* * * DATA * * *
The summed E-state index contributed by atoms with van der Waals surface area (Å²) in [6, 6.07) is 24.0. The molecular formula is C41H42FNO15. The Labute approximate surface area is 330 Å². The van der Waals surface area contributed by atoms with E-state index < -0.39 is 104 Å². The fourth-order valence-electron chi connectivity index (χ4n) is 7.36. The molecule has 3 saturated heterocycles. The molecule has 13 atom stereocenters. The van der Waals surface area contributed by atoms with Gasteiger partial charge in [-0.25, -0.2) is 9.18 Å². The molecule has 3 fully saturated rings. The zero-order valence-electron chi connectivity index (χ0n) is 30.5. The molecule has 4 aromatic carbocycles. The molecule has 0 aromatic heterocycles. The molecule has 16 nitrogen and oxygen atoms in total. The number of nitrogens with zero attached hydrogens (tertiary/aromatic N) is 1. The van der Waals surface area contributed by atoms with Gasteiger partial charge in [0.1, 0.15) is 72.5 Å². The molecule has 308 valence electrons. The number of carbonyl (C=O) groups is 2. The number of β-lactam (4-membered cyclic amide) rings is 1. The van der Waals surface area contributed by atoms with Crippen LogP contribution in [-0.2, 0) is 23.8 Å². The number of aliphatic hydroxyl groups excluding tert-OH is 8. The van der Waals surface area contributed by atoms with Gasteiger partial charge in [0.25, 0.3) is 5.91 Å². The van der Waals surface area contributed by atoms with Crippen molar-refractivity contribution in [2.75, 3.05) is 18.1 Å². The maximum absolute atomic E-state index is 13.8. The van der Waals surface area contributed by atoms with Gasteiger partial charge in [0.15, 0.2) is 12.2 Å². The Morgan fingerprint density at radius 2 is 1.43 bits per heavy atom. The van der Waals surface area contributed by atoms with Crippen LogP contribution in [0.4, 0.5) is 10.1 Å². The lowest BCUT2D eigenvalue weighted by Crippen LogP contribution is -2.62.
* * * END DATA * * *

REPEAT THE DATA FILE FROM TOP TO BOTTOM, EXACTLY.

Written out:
The summed E-state index contributed by atoms with van der Waals surface area (Å²) in [6, 6.07) is 24.0. The molecular formula is C41H42FNO15. The Labute approximate surface area is 330 Å². The van der Waals surface area contributed by atoms with E-state index < -0.39 is 104 Å². The fourth-order valence-electron chi connectivity index (χ4n) is 7.36. The molecule has 3 saturated heterocycles. The molecule has 13 atom stereocenters. The van der Waals surface area contributed by atoms with Gasteiger partial charge in [-0.25, -0.2) is 9.18 Å². The molecule has 3 fully saturated rings. The zero-order valence-electron chi connectivity index (χ0n) is 30.5. The molecule has 4 aromatic carbocycles. The molecule has 0 aromatic heterocycles. The molecule has 16 nitrogen and oxygen atoms in total. The number of nitrogens with zero attached hydrogens (tertiary/aromatic N) is 1. The van der Waals surface area contributed by atoms with Gasteiger partial charge in [0.1, 0.15) is 72.5 Å². The molecule has 308 valence electrons. The number of carbonyl (C=O) groups is 2. The number of β-lactam (4-membered cyclic amide) rings is 1. The van der Waals surface area contributed by atoms with Crippen LogP contribution in [-0.2, 0) is 23.8 Å². The number of aliphatic hydroxyl groups excluding tert-OH is 8. The van der Waals surface area contributed by atoms with Gasteiger partial charge in [0.25, 0.3) is 5.91 Å². The van der Waals surface area contributed by atoms with Crippen molar-refractivity contribution in [2.75, 3.05) is 18.1 Å². The maximum absolute atomic E-state index is 13.8. The van der Waals surface area contributed by atoms with Gasteiger partial charge in [0.15, 0.2) is 12.2 Å². The Morgan fingerprint density at radius 2 is 1.43 bits per heavy atom. The van der Waals surface area contributed by atoms with Crippen LogP contribution in [0.4, 0.5) is 10.1 Å². The lowest BCUT2D eigenvalue weighted by Crippen LogP contribution is -2.62.